• Will you use LA to support your teaching, and how? Assume that you have access to the tools and support you need.
  • In your opinion, what are ingredients of a successful LA application?
  • How would you measure students’ engagement in a blended course that contains a portion of face-to-face instruction and some online learning activities? Give an example of what conclusion can be drawn from your measures.

We would love your feedback!

Our team is currently running an evaluation of the Coffee Courses, and we would really appreciate if you could take our survey and share your experiences.


Beattie, S, and Woodley, C, and Souter, K (2014) Creepy Analytics and Learner Data Rights. In: Australasian Society for Computers in Learning and Tertiary Education (ascilite2014), 23 – 26 November 2015, Dunedin, New Zealand.

V. P. Dennen, “Pedagogical lurking: Student engagement in non-posting discussion behavior,” Computers in Human Behavior, vol. 24, no. 4, pp. 1624-1633, 2008.

G. Dishon, “New data, old tensions: Big data, personalized learning, and the challenges of progressive education,” Theory and Research in Education, vol. 15, no. 3, pp. 272–289, 2017.

S. Honeychurch, A. Bozkurt, L. Singh, and A. Koutropoulos, “Learners on the Periphery: Lurkers as Invisible Learners,” European Journal of Open Distance and E-Learning, vol. 20, no. 1, pp. 192-212, 2017.

OECD. “The OECD Privacy Framework,” 2019;

V. Mayer-Schönberger, and K. Cukier, Learning with big data: The future of education: Houghton Mifflin Harcourt., 2014.

N. Sclater, “Developing a Code of Practice for Learning Analytics,” Journal of Learning Analytics, vol. 3, no. 1, pp. 16-42, 2016.

D. J. Solove, “A taxonomy of privacy,” University of Pennsylvania Law Review, vol. 154, pp. 477, 2006.

C. M. Steiner, M. D. Kickmeier-Rust, and D. Albert, “LEA in Private: A Privacy and Data Protection Framework for a Learning Analytics Toolbox,” Journal of Learning Analytics, vol. 3, no. 1, pp. 66–90, 2016.

7 thoughts on “Day 3: Key Issues in the Use of Learning Analytics: Ethics, Privacy and Engagement

  1. Hi all, I recently added the Digital Pedagogy Lab in the USA and heard a wonderful keynote from Ruha Benjamin which looked at how algorithsm and big data are perceived to be neutral but in fact carry all the biases and subjectivities of humanity – as humans code and create them! She explores the often racist and sexist undertones of algorithms and how they are impacting decision making for people’s futures. It was really great and I encourage anyone interested to give her keynote a listen – it’s on YouTube here:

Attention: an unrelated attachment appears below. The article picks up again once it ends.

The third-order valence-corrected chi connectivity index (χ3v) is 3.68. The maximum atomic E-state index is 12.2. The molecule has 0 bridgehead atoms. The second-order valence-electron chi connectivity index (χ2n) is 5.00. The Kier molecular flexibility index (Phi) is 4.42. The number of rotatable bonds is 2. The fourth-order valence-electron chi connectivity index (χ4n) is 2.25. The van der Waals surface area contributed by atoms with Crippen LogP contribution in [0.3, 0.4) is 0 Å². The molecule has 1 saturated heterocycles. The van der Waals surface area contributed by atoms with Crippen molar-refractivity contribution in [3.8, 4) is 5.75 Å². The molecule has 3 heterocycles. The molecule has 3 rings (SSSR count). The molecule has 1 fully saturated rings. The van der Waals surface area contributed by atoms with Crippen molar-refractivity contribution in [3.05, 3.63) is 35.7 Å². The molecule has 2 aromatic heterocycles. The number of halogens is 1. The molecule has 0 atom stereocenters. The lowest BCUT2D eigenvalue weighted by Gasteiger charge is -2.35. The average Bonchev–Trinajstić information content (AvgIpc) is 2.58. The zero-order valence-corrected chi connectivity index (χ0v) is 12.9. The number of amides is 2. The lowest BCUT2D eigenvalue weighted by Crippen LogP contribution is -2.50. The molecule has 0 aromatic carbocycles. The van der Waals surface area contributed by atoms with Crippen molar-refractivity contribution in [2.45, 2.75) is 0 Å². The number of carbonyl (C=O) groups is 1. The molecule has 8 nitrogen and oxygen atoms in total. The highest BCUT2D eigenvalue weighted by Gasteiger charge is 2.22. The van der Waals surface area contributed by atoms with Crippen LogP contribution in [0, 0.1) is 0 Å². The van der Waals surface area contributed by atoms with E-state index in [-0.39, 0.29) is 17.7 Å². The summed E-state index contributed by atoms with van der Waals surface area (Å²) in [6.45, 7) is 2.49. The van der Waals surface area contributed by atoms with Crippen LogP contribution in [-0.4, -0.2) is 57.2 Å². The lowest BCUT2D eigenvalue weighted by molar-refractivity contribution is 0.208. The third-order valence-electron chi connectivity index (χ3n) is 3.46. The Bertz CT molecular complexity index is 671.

2. Fascinating and highly topical Coffee Course, and today’s post and first comment in particular (for me). Katie’s comment makes me wonder where empathy sits in the design of the algorithms upon which LA are built. Is empathy considered (at all) in these algorithms? How and by who – and who is excluded in the “application” of empathy in algorithm design? I don’t know if/how these questions have been considered, but they do strike me as important – eg would algorithms built on empathy mitigate against embedded biases? What would it even mean to “build an algorithm on empathy”? I wonder what others think?

    1. Joseph, one way to have empathy, and reduce bias, in the LA design, I suggest would be to have designers with a background similar to the students. As an example, if your students are first-in-family to university, from a low socioeconomic rural background, and you were a rich city kid with parents with PhDs, then it is going to be difficult to understand the student experience. I signed up as an international student, in part, to understand what that was like.